Episode 20: “R.J.’s Handicap”: Both episodes centering around R.J. are painful, but this is a special kind of stupid that does nothing but make R.J. look like a jackass and make me grateful he left at the end of the season. On top of that, Maria’s subplot where she dates a guy who sounds like Gilbert Gottfried after he inhaled helium might be some of the most painful moments of television I’ve ever heard. To round out the badness, this is the first of the “Semester at Sea” episodes, which was just a bad idea. Bad. And I sure hope that The Suite Life of Zack and Cody didn’t copy this arc…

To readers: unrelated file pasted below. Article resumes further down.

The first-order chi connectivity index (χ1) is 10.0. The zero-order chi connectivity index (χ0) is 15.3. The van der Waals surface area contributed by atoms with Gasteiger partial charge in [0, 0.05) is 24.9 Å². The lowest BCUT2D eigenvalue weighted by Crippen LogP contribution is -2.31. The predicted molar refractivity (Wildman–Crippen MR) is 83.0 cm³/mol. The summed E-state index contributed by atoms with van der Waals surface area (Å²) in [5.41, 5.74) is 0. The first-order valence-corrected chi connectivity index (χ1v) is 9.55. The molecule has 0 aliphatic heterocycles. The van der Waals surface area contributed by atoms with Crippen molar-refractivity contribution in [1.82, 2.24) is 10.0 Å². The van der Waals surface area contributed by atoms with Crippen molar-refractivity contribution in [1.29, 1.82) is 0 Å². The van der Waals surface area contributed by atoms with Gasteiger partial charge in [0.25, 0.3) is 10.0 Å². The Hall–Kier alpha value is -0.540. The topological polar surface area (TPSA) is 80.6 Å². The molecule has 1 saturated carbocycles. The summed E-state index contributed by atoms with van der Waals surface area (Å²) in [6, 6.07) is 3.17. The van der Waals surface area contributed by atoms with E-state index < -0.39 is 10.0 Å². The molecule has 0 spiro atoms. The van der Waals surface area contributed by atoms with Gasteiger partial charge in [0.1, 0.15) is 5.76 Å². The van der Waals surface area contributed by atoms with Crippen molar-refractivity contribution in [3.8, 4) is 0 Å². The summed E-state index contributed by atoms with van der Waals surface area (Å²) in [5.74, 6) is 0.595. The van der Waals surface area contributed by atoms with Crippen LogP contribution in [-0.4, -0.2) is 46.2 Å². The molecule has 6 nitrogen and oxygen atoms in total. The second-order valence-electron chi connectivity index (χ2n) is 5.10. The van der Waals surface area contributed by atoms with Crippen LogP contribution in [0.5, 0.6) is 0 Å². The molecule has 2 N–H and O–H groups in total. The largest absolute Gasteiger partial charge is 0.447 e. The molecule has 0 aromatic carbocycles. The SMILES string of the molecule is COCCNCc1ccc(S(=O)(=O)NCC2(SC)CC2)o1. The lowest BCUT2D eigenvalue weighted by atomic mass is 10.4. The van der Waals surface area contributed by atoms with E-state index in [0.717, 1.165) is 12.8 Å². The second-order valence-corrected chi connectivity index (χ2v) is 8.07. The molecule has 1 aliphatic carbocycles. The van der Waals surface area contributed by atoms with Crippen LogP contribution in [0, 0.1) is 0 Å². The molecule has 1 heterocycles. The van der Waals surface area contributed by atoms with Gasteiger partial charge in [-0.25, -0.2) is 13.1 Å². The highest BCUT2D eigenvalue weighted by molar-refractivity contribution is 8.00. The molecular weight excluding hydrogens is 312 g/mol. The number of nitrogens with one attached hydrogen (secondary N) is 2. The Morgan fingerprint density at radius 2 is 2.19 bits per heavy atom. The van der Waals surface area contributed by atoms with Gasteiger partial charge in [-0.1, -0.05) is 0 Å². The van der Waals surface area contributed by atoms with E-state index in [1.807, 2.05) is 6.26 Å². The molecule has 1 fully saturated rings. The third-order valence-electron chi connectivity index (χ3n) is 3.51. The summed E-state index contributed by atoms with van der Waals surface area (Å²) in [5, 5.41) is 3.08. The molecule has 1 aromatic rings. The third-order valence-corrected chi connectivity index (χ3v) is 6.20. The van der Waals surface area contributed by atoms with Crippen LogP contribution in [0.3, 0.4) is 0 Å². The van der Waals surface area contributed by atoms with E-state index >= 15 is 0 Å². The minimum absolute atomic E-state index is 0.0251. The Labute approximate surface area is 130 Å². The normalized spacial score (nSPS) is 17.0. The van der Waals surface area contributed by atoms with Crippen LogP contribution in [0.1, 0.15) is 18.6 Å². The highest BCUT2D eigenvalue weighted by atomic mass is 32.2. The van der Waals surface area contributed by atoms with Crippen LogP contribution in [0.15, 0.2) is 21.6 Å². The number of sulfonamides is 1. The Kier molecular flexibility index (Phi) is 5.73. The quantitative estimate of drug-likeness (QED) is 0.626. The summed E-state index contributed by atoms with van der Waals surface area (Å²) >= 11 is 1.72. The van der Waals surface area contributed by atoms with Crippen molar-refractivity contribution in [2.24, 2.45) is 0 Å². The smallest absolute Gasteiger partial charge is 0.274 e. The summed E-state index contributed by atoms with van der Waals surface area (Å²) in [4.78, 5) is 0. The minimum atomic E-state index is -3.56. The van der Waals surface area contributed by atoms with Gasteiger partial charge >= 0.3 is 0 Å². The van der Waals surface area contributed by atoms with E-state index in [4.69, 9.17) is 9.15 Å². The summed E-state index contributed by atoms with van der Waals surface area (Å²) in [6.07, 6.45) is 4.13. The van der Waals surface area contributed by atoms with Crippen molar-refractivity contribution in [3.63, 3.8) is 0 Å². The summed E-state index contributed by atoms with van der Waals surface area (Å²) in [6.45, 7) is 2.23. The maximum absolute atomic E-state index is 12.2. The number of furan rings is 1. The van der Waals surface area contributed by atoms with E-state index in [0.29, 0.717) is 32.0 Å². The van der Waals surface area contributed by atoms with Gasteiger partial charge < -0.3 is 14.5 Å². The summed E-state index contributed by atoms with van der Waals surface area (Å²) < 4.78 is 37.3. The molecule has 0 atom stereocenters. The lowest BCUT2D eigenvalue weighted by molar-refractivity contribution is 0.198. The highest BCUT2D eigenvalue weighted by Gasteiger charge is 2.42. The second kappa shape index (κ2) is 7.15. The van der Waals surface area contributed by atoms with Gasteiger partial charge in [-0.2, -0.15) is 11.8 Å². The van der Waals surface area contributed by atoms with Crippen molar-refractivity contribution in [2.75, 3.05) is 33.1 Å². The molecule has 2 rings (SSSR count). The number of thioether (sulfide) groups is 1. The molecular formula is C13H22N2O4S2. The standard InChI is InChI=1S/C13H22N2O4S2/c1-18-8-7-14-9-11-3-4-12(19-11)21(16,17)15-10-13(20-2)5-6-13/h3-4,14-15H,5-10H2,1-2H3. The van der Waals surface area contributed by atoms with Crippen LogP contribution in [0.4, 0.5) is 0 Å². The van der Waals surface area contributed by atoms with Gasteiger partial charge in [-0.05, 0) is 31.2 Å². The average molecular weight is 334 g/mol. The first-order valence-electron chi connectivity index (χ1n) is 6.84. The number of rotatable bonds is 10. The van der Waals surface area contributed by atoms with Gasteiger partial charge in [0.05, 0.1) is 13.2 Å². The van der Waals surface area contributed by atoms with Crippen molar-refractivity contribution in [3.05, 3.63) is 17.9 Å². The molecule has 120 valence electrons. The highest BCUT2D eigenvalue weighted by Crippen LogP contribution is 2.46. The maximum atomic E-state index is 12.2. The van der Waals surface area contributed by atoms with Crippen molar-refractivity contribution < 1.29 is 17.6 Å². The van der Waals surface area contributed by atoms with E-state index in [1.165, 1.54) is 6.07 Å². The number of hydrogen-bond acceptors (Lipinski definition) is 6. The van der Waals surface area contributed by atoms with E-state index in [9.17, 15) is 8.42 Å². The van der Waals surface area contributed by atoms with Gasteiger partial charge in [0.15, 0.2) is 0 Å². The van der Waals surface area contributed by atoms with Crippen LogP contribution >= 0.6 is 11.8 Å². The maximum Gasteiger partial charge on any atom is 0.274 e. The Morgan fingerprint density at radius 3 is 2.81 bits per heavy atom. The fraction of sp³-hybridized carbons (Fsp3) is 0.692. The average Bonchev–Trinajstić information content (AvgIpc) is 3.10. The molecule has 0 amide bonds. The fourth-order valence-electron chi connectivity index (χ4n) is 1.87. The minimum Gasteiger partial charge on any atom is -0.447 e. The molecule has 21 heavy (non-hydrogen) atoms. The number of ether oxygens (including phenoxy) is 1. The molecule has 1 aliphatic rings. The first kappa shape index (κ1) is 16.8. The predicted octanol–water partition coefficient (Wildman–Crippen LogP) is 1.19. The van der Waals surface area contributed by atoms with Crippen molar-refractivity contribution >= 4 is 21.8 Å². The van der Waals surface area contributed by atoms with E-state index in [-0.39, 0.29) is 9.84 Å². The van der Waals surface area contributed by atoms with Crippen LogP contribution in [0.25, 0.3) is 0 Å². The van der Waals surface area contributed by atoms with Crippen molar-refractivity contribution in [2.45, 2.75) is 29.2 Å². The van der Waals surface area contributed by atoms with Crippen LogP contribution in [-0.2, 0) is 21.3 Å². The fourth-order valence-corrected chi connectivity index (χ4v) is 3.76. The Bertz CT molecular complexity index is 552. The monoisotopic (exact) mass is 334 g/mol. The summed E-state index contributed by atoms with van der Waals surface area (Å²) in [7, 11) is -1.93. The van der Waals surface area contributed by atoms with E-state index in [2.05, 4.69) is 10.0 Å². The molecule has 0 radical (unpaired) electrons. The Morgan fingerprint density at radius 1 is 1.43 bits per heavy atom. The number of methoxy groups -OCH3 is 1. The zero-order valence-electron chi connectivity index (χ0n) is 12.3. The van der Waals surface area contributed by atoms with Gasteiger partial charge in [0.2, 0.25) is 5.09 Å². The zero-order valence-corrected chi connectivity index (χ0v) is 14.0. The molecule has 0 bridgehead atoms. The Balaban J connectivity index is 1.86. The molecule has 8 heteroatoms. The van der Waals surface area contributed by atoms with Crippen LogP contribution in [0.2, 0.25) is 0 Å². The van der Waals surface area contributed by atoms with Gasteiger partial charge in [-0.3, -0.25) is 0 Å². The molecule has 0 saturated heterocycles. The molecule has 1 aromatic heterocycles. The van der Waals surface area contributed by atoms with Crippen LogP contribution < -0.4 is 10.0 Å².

Episode 23: “No Smoking”: Nobody wanted The New Class to tackle the topic of teen smoking, especially in such a way that it makes everyone look like judgmental pricks. This episode does nothing but show how the writers for The New Class don’t understand at all why kids start smoking nor, if I was watching it as a teen smoker, would it give me incentive to give it up. This makes “No Hope with Dope” look successful by comparison.